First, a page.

“The State acknowledges the Court’s decision and will abide by it. We remind people traveling to Mauna Kea that even in light of today’s ruling existing laws and rules remain. It is always illegal to block the road. This includes standing in the road or placing obstructions in the road. These laws will continue to be enforced.”

LINK: AG News Release

SA: Judge refutes Mauna Kea restrictions

read ... Mauna Kea

UH-Hilo to buy new teaching telescope; Hoku Kea replacement won’t go on Mauna Kea

HTH: While it’s not clear where it will be placed, University of Hawaii at Hilo still plans to buy a new teaching telescope after being told to remove its tiny observatory from Mauna Kea.  (Students lose educational opportunity so OHA can collect more land rent.)

Decommissioning the broken Hoku Kea telescope was announced in July after Gov. David Ige, in response to protests that have blocked construction of the Thirty Meter Telescope, asked for the removal of at least three of the 13 telescopes on the mountain by the time TMT is built.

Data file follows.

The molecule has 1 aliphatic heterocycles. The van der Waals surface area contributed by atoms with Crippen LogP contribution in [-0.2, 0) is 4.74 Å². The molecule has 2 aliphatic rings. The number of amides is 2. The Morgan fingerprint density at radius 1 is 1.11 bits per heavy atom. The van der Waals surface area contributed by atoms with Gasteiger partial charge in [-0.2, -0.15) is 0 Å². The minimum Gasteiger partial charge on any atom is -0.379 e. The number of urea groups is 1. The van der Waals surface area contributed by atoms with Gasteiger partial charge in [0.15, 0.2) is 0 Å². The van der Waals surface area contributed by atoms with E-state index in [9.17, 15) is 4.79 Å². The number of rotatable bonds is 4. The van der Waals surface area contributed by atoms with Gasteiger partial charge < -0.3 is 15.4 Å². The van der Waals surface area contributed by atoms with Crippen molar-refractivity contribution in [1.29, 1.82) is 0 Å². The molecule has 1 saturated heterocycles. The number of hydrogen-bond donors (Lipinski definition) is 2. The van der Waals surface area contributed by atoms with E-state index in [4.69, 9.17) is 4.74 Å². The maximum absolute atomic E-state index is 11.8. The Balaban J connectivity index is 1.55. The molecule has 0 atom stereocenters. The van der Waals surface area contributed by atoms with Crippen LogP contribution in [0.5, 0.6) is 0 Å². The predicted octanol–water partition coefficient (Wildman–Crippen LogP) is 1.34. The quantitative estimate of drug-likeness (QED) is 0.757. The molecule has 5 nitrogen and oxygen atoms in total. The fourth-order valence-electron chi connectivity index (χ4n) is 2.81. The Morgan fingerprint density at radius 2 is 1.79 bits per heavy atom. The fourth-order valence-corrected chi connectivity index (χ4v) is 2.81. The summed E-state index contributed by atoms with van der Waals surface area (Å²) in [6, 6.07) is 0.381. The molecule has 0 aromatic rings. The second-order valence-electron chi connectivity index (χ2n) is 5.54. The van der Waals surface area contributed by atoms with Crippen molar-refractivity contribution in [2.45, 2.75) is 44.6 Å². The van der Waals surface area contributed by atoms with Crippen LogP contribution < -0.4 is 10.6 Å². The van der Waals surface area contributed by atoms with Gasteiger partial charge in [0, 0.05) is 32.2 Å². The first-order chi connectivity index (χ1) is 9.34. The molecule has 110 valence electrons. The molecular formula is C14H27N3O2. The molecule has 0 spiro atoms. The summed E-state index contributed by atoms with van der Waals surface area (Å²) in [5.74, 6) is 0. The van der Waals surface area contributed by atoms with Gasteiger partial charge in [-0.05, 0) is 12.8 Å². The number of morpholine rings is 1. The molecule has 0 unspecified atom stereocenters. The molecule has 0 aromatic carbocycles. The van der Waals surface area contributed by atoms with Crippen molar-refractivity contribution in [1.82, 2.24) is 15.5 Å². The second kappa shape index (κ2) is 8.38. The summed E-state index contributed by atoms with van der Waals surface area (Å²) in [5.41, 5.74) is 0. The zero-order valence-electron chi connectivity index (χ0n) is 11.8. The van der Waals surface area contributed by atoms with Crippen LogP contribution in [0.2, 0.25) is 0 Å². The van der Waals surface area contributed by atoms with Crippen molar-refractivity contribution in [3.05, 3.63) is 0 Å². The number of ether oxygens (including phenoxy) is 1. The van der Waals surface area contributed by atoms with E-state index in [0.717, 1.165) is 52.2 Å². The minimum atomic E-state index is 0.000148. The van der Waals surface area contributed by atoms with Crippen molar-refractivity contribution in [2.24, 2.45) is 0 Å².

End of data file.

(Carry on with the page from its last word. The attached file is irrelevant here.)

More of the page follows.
After several years of failed attempts by UH-Hilo to repair its 0.9-meter telescope, which was delivered inoperable, the news was almost devastating for astronomy faculty who were just about to buy a replacement and still hoped to salvage the project.

But, after talks between faculty and university leaders, the $450,000 state lawmakers already allocated to purchase a replacement will remain dedicated, assuming it’s built anywhere other than Mauna Kea, faculty members said.

Priorities: Telescope: For OHA, it’s all About the Rent Money

read ... But OHA Will Get Paid

OHA Lawyer: Rowena Akana is Stupid